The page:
Psalms 95:5 The sea is his, and he made it: and his hands formed the dry land.

 

The LORD God is the Creator of our reality, including all the great mountains, the sea and the land.

 

Isaiah 45:18 “For thus saith the LORD that created the heavens; God himself that formed the earth and made it; he hath established it, he created it not in vain, he formed it to be inhabited: I am the LORD; and there is none else.”

 

Isaiah 40:10–12 “Behold, the Lord GOD ….Who hath measured the waters in the hollow of his hand, and meted out heaven with the span, and comprehended the dust of the earth in a measure, and weighed the mountains in scales, and the hills in a balance?”

 

Psalms 95:6 O come, let us worship and bow down: let us kneel before the LORD our maker.

Psalms 95:7 ¶ For he is our God; and we are the people of his pasture, and the sheep of his hand.

 

In light of Who God is, the psalmist urges his audience to prostrate themselves in worship (show reverence and respect) before our Creator by bowing down and kneeling before Him.  To prostrate ourselves or kneel before God is to acknowledge Him as LORD.  No matter what men may say, He is our Supreme God (from Hebrew) and we are His sheep; He cares and provides for all our needs. 

 

Spurgeon: “Posture is not everything, yet is it something; prayer is heard when knees cannot bend, but it is seemly that an adoring heart should show its awe by prostrating the body, and bending the knee..Our pastures are not ours, but his; we draw all our supplies from his stores.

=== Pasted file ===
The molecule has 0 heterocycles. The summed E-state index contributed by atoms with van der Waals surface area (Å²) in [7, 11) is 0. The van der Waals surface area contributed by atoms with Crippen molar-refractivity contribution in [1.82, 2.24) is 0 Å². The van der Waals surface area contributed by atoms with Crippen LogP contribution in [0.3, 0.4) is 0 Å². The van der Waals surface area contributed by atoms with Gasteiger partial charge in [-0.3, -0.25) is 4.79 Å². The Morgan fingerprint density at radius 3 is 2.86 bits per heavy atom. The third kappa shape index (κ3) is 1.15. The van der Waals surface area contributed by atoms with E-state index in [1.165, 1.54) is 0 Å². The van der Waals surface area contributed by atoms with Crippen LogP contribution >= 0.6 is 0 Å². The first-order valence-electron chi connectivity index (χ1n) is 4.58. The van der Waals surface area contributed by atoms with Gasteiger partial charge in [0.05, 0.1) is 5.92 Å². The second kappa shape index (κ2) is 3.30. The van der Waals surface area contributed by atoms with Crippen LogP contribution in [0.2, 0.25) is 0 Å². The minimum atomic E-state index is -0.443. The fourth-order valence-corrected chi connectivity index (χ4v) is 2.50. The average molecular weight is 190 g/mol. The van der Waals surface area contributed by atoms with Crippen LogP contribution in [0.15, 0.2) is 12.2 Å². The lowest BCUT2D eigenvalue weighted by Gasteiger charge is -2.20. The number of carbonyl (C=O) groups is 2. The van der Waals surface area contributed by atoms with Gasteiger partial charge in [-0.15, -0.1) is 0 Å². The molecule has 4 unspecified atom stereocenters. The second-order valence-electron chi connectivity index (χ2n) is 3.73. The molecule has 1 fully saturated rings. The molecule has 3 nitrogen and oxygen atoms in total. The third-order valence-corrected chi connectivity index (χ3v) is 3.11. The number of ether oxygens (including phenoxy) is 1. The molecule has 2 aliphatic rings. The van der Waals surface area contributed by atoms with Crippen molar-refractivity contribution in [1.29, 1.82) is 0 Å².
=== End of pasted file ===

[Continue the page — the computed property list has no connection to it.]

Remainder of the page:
To day if ye will hear his voice,

Psalms 95:8 Harden not your heart, as in the provocation, and as in the day of temptation in the wilderness:

Psalms 95:9 When your fathers tempted me, proved me, and saw my work.

Psalms 95:10 Forty years long was I grieved with this generation, and said, It is a people that do err in their heart, and they have not known my ways:

Psalms 95:11 Unto whom I sware in my wrath that they should not enter into my rest.

 

This is the section of Hebrews referenced in the opening statements on this psalm.  The psalmist urges his audience to listen to God’s word with a soft heart, a heart ready and willing to hear and obey.  He contrasts this to the hard hearts of the wilderness generation that refused to believe God and obey Him in spite of the many miraculous proofs He gave of His authority over all of creation and His ability to protect them and provide for all their needs.  Because of unbelief, they were doomed to wander in the wilderness for forty years without getting to enter the Promised Land.  It was their children that inherited the land under Joshua’s leadership.

 

The word “Today” reminds us that we are not guaranteed tomorrow.  The choice we make for today may seal our eternal future.

 

Proverbs 27:1 “Boast not thyself of to morrow; for thou knowest not what a day may bring forth.”

 

James 4:14 “Whereas ye know not what shall be on the morrow. For what is your life? It is even a vapour, that appeareth for a little time, and then vanisheth away.”